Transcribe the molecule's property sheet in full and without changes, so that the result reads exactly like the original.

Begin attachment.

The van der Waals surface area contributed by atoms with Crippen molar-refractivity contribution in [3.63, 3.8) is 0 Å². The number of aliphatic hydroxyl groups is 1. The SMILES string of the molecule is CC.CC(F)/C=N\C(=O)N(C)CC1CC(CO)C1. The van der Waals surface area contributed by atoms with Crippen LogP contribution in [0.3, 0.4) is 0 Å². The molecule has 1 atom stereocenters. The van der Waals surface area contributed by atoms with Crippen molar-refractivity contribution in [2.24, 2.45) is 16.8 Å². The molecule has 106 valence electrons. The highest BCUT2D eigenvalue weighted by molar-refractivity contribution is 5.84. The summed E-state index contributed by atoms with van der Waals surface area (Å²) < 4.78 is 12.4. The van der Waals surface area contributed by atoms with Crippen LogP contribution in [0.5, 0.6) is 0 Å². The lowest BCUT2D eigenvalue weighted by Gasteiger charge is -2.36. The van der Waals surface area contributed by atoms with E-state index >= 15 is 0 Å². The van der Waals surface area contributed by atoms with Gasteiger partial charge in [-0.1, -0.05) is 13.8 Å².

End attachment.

The van der Waals surface area contributed by atoms with Crippen molar-refractivity contribution in [3.63, 3.8) is 0 Å². The number of aliphatic hydroxyl groups is 1. The SMILES string of the molecule is CC.CC(F)/C=N\C(=O)N(C)CC1CC(CO)C1. The van der Waals surface area contributed by atoms with Crippen LogP contribution in [0.3, 0.4) is 0 Å². The molecule has 1 atom stereocenters. The van der Waals surface area contributed by atoms with Crippen molar-refractivity contribution in [2.24, 2.45) is 16.8 Å². The molecule has 106 valence electrons. The highest BCUT2D eigenvalue weighted by molar-refractivity contribution is 5.84. The summed E-state index contributed by atoms with van der Waals surface area (Å²) < 4.78 is 12.4. The van der Waals surface area contributed by atoms with Crippen LogP contribution in [0.5, 0.6) is 0 Å². The lowest BCUT2D eigenvalue weighted by Gasteiger charge is -2.36. The van der Waals surface area contributed by atoms with E-state index >= 15 is 0 Å². The van der Waals surface area contributed by atoms with Gasteiger partial charge in [-0.1, -0.05) is 13.8 Å².